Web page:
4. To make the brownie layer, put the chocolate, butter, and oil in a small microwave-safe bowl and heat at 75 percent power for 30 seconds. Stir until completely melted.
5. Combine the flour, cocoa powder, baking powder, and salt in a medium bowl.
6. Combine the brown sugar and granulated sugar in a large bowl. Whisk in the buttermilk, egg whites, and vanilla. Add the chocolate mixture and whisk vigorously until fully incorporated and the batter is thick and glossy. Gradually add the flour mixture and stir until blended.
7. Set aside 1/2 cup brownie batter for the top. Scrape the remaining brownie batter into the prepared pan. Pour the cheesecake mixture evenly over top. Drop the reserved brownie batter in large dollops over the topping. Using the back of a spoon, create a marbled effect by swirling it through the two batters.
8. Bake for 40 minutes or until the top is just set. Let cool completely in the pan on a wire rack. Cut into squares to serve.
Saturday, March 22, 2014
Each term at Dartmouth is different – it has its own flavor. They say Dartmouth’s culture is slightly different every four years as it follows through one graduating class, but I think the environment is different every single term, as there is never the same composition of students on campus for more than one term. This past winter was full of different flavors. I felt like my head and heart were treated to a ten-course tasting menu. At times, it was delightfully sweet, other times hot and spicy, and others a little bit sour.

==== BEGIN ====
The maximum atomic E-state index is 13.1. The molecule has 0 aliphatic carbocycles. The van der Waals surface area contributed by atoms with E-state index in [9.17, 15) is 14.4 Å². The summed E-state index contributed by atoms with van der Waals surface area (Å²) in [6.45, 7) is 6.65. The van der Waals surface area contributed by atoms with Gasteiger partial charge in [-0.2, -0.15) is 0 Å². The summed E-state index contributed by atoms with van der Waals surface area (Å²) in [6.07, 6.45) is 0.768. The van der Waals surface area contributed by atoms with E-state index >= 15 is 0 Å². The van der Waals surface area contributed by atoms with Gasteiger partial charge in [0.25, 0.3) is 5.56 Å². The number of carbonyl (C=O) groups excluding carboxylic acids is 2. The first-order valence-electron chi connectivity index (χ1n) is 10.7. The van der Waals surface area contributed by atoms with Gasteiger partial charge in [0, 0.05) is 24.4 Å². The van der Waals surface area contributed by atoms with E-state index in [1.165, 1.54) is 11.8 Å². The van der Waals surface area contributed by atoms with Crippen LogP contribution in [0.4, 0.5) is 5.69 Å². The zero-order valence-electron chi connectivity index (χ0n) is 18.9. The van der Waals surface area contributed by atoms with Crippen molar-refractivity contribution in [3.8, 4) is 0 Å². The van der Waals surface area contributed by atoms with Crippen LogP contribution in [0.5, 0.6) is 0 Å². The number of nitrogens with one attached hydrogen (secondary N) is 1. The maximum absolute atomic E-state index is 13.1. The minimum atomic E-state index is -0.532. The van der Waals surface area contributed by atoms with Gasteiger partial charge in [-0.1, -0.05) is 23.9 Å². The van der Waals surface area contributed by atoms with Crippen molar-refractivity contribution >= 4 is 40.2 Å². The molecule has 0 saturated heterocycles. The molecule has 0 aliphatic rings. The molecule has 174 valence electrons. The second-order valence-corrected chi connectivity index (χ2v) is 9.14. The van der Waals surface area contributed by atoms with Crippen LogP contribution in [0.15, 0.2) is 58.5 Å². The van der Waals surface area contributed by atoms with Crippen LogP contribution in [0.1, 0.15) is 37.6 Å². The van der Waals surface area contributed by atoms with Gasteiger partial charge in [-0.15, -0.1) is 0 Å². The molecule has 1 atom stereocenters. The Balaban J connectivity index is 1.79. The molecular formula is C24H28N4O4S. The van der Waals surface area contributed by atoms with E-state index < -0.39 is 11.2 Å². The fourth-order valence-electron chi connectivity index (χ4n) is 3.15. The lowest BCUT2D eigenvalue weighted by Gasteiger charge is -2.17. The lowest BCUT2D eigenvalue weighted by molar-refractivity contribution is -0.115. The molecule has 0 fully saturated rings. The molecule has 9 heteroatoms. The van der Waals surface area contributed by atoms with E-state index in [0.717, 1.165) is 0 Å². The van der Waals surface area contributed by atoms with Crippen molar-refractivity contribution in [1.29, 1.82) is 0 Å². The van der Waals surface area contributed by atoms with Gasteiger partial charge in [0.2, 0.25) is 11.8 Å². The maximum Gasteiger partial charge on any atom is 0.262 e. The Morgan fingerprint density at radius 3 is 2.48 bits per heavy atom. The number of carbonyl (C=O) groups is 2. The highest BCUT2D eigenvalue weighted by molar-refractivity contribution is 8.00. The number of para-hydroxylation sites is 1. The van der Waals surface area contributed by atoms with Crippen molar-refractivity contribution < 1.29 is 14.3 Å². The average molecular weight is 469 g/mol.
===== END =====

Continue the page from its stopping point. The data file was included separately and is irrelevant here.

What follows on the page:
Because of “The D Plan” many of my friends at Dartmouth were off in different parts of the country (and world) this past term. I think though, had it not been for their absence, I may not have gained some of the wonderful new friendships I now have. You know, a 10-week term is so short and you never quite know how it’s going to pan out. I came into the term kind of nervous for recruiting, for my classes, and for my social life, but it turned out to be one of my favorite terms at Dartmouth so far.
My feeling towards winter in Hanover is a conundrum. While I despise waking up to negative temperatures, having my hair freeze and eyes tear up on my way to class every morning, and bundling up like an awkward penguin everyday, when I see the snow falling like glitter from the sky, I forget about the nuisances and appreciate the beauty of winter. This winter was particularly snowy, and I was able to make the most of it by skiing for the first time at the Dartmouth Skiway, ice skating around Lake Morey on the longest skating trail in the U.S., and trudging through beautiful landscapes blanketed in white.